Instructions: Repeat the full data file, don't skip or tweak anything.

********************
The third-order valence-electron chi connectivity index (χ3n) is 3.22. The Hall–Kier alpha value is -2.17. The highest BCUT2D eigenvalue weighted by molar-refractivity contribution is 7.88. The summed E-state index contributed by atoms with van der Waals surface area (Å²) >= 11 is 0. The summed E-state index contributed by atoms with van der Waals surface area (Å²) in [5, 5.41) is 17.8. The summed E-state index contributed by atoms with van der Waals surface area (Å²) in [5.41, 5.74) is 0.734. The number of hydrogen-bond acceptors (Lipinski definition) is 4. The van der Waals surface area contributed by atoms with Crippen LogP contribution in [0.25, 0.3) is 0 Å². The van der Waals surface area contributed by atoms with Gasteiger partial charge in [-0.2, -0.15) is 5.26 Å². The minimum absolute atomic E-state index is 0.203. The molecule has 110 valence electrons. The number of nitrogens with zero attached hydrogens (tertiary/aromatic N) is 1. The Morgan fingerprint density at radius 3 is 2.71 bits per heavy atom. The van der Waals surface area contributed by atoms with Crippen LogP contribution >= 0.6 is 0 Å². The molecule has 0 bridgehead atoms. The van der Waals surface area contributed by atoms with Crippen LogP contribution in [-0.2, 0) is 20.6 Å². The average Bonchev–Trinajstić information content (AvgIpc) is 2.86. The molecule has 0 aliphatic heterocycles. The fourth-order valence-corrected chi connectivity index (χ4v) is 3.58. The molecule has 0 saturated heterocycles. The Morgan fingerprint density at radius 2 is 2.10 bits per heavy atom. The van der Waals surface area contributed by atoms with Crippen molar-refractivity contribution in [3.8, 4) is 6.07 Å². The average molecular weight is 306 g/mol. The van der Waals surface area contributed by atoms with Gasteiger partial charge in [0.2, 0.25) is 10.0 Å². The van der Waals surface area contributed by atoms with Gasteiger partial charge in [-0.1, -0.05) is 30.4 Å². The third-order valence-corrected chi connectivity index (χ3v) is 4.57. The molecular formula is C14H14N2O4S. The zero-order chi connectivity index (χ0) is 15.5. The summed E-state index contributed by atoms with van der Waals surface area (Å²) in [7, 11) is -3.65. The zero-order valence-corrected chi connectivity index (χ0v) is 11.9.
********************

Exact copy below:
The third-order valence-electron chi connectivity index (χ3n) is 3.22. The Hall–Kier alpha value is -2.17. The highest BCUT2D eigenvalue weighted by molar-refractivity contribution is 7.88. The summed E-state index contributed by atoms with van der Waals surface area (Å²) >= 11 is 0. The summed E-state index contributed by atoms with van der Waals surface area (Å²) in [5, 5.41) is 17.8. The summed E-state index contributed by atoms with van der Waals surface area (Å²) in [5.41, 5.74) is 0.734. The number of hydrogen-bond acceptors (Lipinski definition) is 4. The van der Waals surface area contributed by atoms with Crippen LogP contribution in [0.25, 0.3) is 0 Å². The van der Waals surface area contributed by atoms with Gasteiger partial charge in [-0.2, -0.15) is 5.26 Å². The minimum absolute atomic E-state index is 0.203. The molecule has 110 valence electrons. The number of nitrogens with zero attached hydrogens (tertiary/aromatic N) is 1. The Morgan fingerprint density at radius 3 is 2.71 bits per heavy atom. The van der Waals surface area contributed by atoms with Crippen LogP contribution >= 0.6 is 0 Å². The molecule has 0 bridgehead atoms. The van der Waals surface area contributed by atoms with Crippen LogP contribution in [-0.2, 0) is 20.6 Å². The average Bonchev–Trinajstić information content (AvgIpc) is 2.86. The molecule has 0 aliphatic heterocycles. The fourth-order valence-corrected chi connectivity index (χ4v) is 3.58. The molecule has 0 saturated heterocycles. The Morgan fingerprint density at radius 2 is 2.10 bits per heavy atom. The van der Waals surface area contributed by atoms with Crippen molar-refractivity contribution in [3.8, 4) is 6.07 Å². The average molecular weight is 306 g/mol. The van der Waals surface area contributed by atoms with Gasteiger partial charge in [0.2, 0.25) is 10.0 Å². The van der Waals surface area contributed by atoms with Gasteiger partial charge in [-0.1, -0.05) is 30.4 Å². The third-order valence-corrected chi connectivity index (χ3v) is 4.57. The molecular formula is C14H14N2O4S. The zero-order chi connectivity index (χ0) is 15.5. The summed E-state index contributed by atoms with van der Waals surface area (Å²) in [7, 11) is -3.65. The zero-order valence-corrected chi connectivity index (χ0v) is 11.9.